"Recount" And Rewriting Reality, With Poisoned, Calculated Rhetoric For June (Part Two)

By Omar P.L. Moore/May 27, 2008

This editorial was supposed to end right after the Tom Petty quote -- but it doesn't because of the following now widely-reported event that unfortunately makes this editorial a longer and more discomforting read.
 
Why, you may wonder?

Well, because more horrific and disturbing is this Popcorn Reel Political Editorial's new and alarming postscript: in comments last Friday Senator Clinton attempted to utilize fear again by tapping into the most hateful and basest recesses of those perverse souls in America who would secretly or openly wish for the premature end of the life of any presidential candidate or any person.  Some in the country mask their desire for such a fate by saying that they are concerned for the safety of Senator Barack Obama.  In any event, during a stop in South Dakota on Friday, May 23, Senator Clinton, in trying to dispel the idea that she should end her campaign, said that "my husband did not wrap up the nomination in 1992 until he won the California primary somewhere in the middle of June, right?  We all remember Bobby Kennedy was assassinated in June in California."

Why would one have to mention the late senator's untimely demise when answering a question about why it wouldn't be prudent to drop out of a race that is mathematically impossible to win?  Why would it be necessary for Senator Clinton to do this and conjure up by strong implication the idea that Senator Obama himself could be at risk for his own physical safety?  Why was the word "assassination" even uttered by her, especially when Robert F. Kennedy, also a New York senator years ago, wasn't even in the lead at the time running for president when he was felled at the Ambassador Hotel in Los Angeles on June 5, 1968?  The sheer gall of these comments -- which Senator Clinton has since weakly "apologized" for -- are all the more sinister and offensive, especially since she had made similar comments in March and earlier this month -- on precisely three other occasions in the last three months, according to Keith Olbermann, who gave the senator a piece of his mind on Friday and to Ben Smith of Politico
 

Some of Senator Clinton's supporters and defenders insisted that she was "tired" when she spoke on Friday and uttered the word "assassination".  But was Senator Clinton also tired when she uttered the same "assassination" remarks in an interview with Time Magazine on March 6 of this year?  (It turns out the only ones who were tired were the mainstream press, which amazingly but not surprisingly failed to sound the bugle and did not trumpet or repeat the senator's offensive and deeply troubling remarks in the magazine as a national news story.)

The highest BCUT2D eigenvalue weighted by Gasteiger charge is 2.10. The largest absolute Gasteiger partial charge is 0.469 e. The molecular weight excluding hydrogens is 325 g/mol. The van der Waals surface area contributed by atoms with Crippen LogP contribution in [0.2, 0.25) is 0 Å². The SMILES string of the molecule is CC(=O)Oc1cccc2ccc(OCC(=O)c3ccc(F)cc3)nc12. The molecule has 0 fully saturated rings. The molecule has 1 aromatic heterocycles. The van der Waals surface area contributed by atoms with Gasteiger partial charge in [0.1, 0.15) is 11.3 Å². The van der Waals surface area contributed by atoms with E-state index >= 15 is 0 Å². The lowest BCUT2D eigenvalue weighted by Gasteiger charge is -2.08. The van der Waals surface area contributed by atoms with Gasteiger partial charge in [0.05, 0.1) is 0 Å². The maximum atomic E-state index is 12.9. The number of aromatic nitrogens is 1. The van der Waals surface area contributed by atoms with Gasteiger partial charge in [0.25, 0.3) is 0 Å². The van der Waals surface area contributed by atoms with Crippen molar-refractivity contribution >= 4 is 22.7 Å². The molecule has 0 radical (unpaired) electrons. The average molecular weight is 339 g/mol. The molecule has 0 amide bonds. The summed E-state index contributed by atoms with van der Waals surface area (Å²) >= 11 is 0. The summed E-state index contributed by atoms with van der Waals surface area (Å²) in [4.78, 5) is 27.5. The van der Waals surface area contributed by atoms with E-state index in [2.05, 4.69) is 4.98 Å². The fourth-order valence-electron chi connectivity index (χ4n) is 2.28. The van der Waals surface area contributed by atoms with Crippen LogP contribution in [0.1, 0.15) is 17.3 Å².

Was Senator Clinton "tired" when she made very similar comments (albeit without the word "assassination" included) twice on May 7 of this year?

A tired commander-in-chief is not what one would want in troubled times like these, neither at 3 a.m. nor otherwise.

Senator Clinton's remarks about the late Robert F. Kennedy are especially disturbing, especially when considering what she said on The Exchange with Laura Knoy on October 11, 2007 in response to a question about trying to stop the mudslinging and attack politics of the 1990's, politics lobbed primarily by the Republican party.  Senator Clinton, who on Ms. Knoy's show that day said she had had enough of the attack politics from Republicans, also said that "it's not been fun being on the receiving end of it for all of these years."  Most telling though, was what Senator Clinton said next: "I never attack first.  I want to run a positive campaign.  I have been laying out my policies, I've been talking about what I will do as president, but I will also not stand by and watch me or any other Democrat attacked.  And therefore we will wage a vigorous campaign . . . The only way to stop [attack politics] is by defeating it.  We did it in '06 when despite their best efforts to raise the fear card again, America didn't buy it.  And we will do it again in '08," she said (at the 40 minute and 56-second mark of the interview with Laura Knoy of New Hampshire Public Radio.) 

Prophetic quoted words indeed.  Ironic words indeed, from the senator who this month talked about a USA Today article "that found how Sen. Obama's support among working, hard-working Americans, white Americans, is weakening again, and how whites in both states who had not completed college were supporting me."  The same Senator Clinton who in March said on "60 Minutes" that Senator Obama was not a Muslim, "as far as I know."  The same senator who neither condemned nor rejected Geraldine Ferraro's comments on Obama being "lucky" to be black during the same month.